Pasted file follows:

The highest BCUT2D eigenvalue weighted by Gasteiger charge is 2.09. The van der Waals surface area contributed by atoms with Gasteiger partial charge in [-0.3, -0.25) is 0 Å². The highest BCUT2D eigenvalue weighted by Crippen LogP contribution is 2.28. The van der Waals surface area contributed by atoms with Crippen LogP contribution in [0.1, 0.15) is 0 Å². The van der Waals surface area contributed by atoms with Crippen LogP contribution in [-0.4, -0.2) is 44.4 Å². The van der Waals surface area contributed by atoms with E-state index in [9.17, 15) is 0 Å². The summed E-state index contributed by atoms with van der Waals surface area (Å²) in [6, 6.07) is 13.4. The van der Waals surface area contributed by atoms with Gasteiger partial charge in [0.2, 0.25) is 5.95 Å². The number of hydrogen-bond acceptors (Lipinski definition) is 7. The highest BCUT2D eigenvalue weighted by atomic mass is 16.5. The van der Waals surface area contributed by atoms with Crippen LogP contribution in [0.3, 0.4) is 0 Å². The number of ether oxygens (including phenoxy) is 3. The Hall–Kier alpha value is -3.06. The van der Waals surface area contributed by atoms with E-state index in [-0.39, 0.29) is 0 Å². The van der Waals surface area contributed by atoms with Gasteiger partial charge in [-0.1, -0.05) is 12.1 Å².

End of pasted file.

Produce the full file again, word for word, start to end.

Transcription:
The highest BCUT2D eigenvalue weighted by Gasteiger charge is 2.09. The van der Waals surface area contributed by atoms with Gasteiger partial charge in [-0.3, -0.25) is 0 Å². The highest BCUT2D eigenvalue weighted by Crippen LogP contribution is 2.28. The van der Waals surface area contributed by atoms with Crippen LogP contribution in [0.1, 0.15) is 0 Å². The van der Waals surface area contributed by atoms with Crippen LogP contribution in [-0.4, -0.2) is 44.4 Å². The van der Waals surface area contributed by atoms with E-state index in [9.17, 15) is 0 Å². The summed E-state index contributed by atoms with van der Waals surface area (Å²) in [6, 6.07) is 13.4. The van der Waals surface area contributed by atoms with Gasteiger partial charge in [0.2, 0.25) is 5.95 Å². The number of hydrogen-bond acceptors (Lipinski definition) is 7. The highest BCUT2D eigenvalue weighted by atomic mass is 16.5. The van der Waals surface area contributed by atoms with Crippen LogP contribution in [0.3, 0.4) is 0 Å². The number of ether oxygens (including phenoxy) is 3. The Hall–Kier alpha value is -3.06. The van der Waals surface area contributed by atoms with E-state index in [-0.39, 0.29) is 0 Å². The van der Waals surface area contributed by atoms with Gasteiger partial charge in [-0.1, -0.05) is 12.1 Å².